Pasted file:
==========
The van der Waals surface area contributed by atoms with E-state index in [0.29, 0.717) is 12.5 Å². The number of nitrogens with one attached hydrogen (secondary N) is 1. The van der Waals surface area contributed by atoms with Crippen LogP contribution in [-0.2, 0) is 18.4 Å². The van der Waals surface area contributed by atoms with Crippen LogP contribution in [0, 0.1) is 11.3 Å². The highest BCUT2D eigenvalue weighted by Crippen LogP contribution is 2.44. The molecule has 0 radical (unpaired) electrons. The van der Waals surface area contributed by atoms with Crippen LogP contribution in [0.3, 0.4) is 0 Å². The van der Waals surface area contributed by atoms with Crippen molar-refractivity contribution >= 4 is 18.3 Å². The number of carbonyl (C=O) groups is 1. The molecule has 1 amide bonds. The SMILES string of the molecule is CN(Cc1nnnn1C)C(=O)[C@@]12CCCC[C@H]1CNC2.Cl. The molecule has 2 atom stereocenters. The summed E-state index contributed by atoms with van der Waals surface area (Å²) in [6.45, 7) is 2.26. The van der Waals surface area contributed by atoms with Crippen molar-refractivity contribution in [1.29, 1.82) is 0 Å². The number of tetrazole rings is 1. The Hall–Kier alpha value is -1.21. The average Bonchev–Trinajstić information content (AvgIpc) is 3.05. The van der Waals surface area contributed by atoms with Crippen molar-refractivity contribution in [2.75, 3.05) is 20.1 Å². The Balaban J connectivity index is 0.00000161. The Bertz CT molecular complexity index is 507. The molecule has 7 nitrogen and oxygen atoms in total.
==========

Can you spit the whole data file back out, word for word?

The van der Waals surface area contributed by atoms with E-state index in [0.29, 0.717) is 12.5 Å². The number of nitrogens with one attached hydrogen (secondary N) is 1. The van der Waals surface area contributed by atoms with Crippen LogP contribution in [-0.2, 0) is 18.4 Å². The van der Waals surface area contributed by atoms with Crippen LogP contribution in [0, 0.1) is 11.3 Å². The highest BCUT2D eigenvalue weighted by Crippen LogP contribution is 2.44. The molecule has 0 radical (unpaired) electrons. The van der Waals surface area contributed by atoms with Crippen LogP contribution in [0.3, 0.4) is 0 Å². The van der Waals surface area contributed by atoms with Crippen molar-refractivity contribution >= 4 is 18.3 Å². The number of carbonyl (C=O) groups is 1. The molecule has 1 amide bonds. The SMILES string of the molecule is CN(Cc1nnnn1C)C(=O)[C@@]12CCCC[C@H]1CNC2.Cl. The molecule has 2 atom stereocenters. The summed E-state index contributed by atoms with van der Waals surface area (Å²) in [6.45, 7) is 2.26. The van der Waals surface area contributed by atoms with Crippen molar-refractivity contribution in [1.29, 1.82) is 0 Å². The number of tetrazole rings is 1. The Hall–Kier alpha value is -1.21. The average Bonchev–Trinajstić information content (AvgIpc) is 3.05. The van der Waals surface area contributed by atoms with Crippen molar-refractivity contribution in [2.75, 3.05) is 20.1 Å². The Balaban J connectivity index is 0.00000161. The Bertz CT molecular complexity index is 507. The molecule has 7 nitrogen and oxygen atoms in total.